Crisis Counselor, Ashley Miller, serves as a lifeline for students at Stevens High School in Claremont, NH. She supports and educates those experiencing anxiety, depression, and challenges that stem from abuse and neglect.
Here, one in five students have seen domestic violence in their own homes and almost 40% live with someone who has a drug or alcohol problem. Due to budget cuts, Claremont’s school board has voted to eliminate her position, according to NHPR:
“[Ashley] Miller’s in her fourth year working at Stevens as what’s known as a ‘crisis counselor.’
Her title is a bit of a misnomer; her role isn’t limited to managing immediate student crises, but is instead a much broader mental health counseling position.
In fact, her first year, she saw more than a third of the student body, she said. At that point, she started making a list of the different needs she was seeing.
That list included anger management, anxiety, depression, abuse, neglect, relationship challenges, and more.
“Often, I think the perception is that – oh, these kids are fine,” she said. “And often that’s not the case. They just don’t know who to talk to about it…”
City residents still have to approve the cuts later this year, but the school board has already voted, queuing up the elimination of several positions at the high school. Miller’s job is one of those on the line…
In a 2015 survey, one in five Stevens High students reported witnessing domestic violence at home. Almost 40 percent said they live with someone with an alcohol or drug problem.
“We have students who will shake uncontrollably. They have eating disorders, they’re not sleeping at night,” Stevens Principal Pat Barry said. “They’re self-medicating.”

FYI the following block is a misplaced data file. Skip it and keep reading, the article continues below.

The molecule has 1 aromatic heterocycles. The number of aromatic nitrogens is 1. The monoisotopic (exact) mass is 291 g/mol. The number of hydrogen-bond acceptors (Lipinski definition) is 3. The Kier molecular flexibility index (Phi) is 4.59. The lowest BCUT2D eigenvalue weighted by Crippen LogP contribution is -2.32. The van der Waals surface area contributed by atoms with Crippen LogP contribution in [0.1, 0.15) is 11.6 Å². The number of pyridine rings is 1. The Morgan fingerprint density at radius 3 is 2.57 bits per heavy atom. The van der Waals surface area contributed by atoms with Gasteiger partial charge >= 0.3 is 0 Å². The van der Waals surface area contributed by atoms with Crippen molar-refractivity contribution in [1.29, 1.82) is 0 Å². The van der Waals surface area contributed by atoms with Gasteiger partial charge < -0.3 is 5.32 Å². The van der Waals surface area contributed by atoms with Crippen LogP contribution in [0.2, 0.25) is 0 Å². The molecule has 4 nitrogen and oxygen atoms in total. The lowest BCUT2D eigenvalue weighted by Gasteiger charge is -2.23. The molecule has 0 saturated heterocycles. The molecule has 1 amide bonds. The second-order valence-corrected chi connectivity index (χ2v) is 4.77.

Schools are feeling the burden of providing social services for these students.
“Like it or not, agree with it or not, it is the role of public schools today,” she said. “And when people say the city, the town, the state should be taking on these responsibilities – great, wonderful, but it’s not happening.”
Still, it’s one thing to want to support students with more than just academics, but it’s another thing to pay for it, especially in an area with high need. Another local statistic many Claremont residents know well has to do with taxes. The city has the highest property tax rate in the state, a rate some say has become unaffordable.
With no relief in sight in terms of more state money, some school board members say it’s time to take responsibility locally and keep their bills in check. The district needs to be realistic about what the schools can really be expected to do, said Vice Chair Chris Irish.
“I don’t believe we’re educating kids anymore. I believe we’re raising them. And I don’t think that was the intent of school districts,” he said. “When did it become the school’s responsibility to solve all of society’s ills?”